Nova Scotia needs tax cuts

By Justin Hatherly
AIMS on Campus Fellow

The Maritime provinces have tried a diverse range of economic development strategies, largely proven to be costly failures. After decades of regional development spending, equalization and enhanced unemployment benefits, Nova Scotia, New Brunswick and P.E.I. still have per capita incomes substantially below the average for the nation. The only thing that these provinces have yet to seriously try is market reforms that have a proven record of working in other jurisdictions.

If Nova Scotia were serious about improving its economic performance, a good place to start would be reducing the high marginal tax rates the province levies on personal income. At present, income taxes in Nova Scotia range from 8.79 percent to 21 percent. When combined with the highest federal bracket of 33 percent, this means that the combined top tax rate in Nova Scotia reaches a punitive 54 percent.

Economic theory and empirical evidence suggests that high tax rates on personal income have an adverse effect on long-run economic growth. For example, according to the OECD, lower marginal tax rates contribute to both faster economic growth and an increased labour supply.

High income tax rates reduce economic growth through two main channels. Firstly, higher tax rates increase the attractiveness of leisure relative to work. For instance, at a 50 percent marginal tax rate, an individual would only be only able to keep 50 cents of any additional dollar that he or she earns. By contrast, at a 20 percent marginal tax rate, a person could keep 80 cents of each additional dollar. Thus, the higher that marginal income tax rates go, the more expensive work becomes (as one keeps less of one’s income) and the cheaper leisure becomes (as one would be giving up less income than one would in a lower tax environment). As such, high tax rates, by distorting relative prices and tradeoffs between work and leisure can reduce incentives to work and reduce economic growth.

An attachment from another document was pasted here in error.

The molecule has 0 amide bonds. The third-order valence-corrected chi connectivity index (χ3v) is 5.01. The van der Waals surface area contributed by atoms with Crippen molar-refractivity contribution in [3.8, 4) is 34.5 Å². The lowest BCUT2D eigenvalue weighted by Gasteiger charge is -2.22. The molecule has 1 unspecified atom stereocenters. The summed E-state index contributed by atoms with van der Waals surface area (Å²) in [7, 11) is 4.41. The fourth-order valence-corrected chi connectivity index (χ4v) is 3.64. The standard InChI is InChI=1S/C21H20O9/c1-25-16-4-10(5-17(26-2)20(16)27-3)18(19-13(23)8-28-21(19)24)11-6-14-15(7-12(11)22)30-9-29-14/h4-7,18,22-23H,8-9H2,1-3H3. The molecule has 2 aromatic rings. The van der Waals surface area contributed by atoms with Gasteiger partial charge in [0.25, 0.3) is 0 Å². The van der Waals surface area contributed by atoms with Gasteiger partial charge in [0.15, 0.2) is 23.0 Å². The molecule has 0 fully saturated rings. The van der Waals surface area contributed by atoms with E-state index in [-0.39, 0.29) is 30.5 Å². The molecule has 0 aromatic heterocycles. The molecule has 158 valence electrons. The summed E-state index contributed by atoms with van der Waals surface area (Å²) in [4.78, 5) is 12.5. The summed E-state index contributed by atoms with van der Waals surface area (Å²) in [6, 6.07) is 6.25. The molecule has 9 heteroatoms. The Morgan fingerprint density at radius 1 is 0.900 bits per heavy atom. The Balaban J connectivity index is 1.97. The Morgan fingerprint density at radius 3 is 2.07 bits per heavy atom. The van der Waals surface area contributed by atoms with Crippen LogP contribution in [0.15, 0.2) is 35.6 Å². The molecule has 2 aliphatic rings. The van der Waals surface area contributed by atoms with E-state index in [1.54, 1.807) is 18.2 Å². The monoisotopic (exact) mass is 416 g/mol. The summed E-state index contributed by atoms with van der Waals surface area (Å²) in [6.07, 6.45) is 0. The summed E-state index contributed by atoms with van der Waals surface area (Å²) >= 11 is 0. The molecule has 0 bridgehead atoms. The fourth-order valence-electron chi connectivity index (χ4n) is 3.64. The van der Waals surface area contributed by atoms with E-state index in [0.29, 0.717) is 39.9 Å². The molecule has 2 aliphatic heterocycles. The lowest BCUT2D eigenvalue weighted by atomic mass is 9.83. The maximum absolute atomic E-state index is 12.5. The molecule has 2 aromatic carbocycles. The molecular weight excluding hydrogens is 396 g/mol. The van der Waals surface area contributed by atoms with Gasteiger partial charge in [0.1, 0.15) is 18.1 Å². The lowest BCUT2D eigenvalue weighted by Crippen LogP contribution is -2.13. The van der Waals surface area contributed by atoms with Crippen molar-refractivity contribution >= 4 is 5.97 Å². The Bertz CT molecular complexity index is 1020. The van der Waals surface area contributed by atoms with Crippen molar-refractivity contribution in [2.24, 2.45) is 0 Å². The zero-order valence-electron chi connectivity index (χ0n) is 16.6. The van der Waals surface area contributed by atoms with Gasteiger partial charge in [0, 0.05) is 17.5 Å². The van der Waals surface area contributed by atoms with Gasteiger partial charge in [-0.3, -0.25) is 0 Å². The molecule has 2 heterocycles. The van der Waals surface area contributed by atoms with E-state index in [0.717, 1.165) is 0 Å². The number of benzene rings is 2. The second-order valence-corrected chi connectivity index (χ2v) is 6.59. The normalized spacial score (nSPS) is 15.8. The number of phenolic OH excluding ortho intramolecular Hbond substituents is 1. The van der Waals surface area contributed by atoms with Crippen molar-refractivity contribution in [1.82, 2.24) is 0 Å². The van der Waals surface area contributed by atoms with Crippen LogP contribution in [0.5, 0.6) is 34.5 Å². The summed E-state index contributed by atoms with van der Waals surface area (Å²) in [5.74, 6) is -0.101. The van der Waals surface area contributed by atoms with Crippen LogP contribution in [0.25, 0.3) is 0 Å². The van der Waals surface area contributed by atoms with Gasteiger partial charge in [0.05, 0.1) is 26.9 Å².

Secondly, high personal income tax rates also reduce economic growth by discouraging improvements in human capital (i.e. the skills and knowledge of the workforce). For instance, a medical student who would probably take on large amounts of debt to finance his or her education might be discouraged from doing so by high tax rates. This is because the after-tax return on doing so would have declined. Though a doctor is likely to be a high-income earner, high tax rates reduce the rewards and increase the opportunity cost of entering such professions. As such, at the margin high taxes reduce the accumulation of human capital in an economy.

Given the uncertain fiscal situation faced by the Maritimes, it is unlikely that the provinces can undertake immediate, unfinanced reductions in tax rates. However, to boost long-term economic growth, it is essential that, as soon as the budgetary situation is resolved, the provinces commit to lowering their high-income tax rates.

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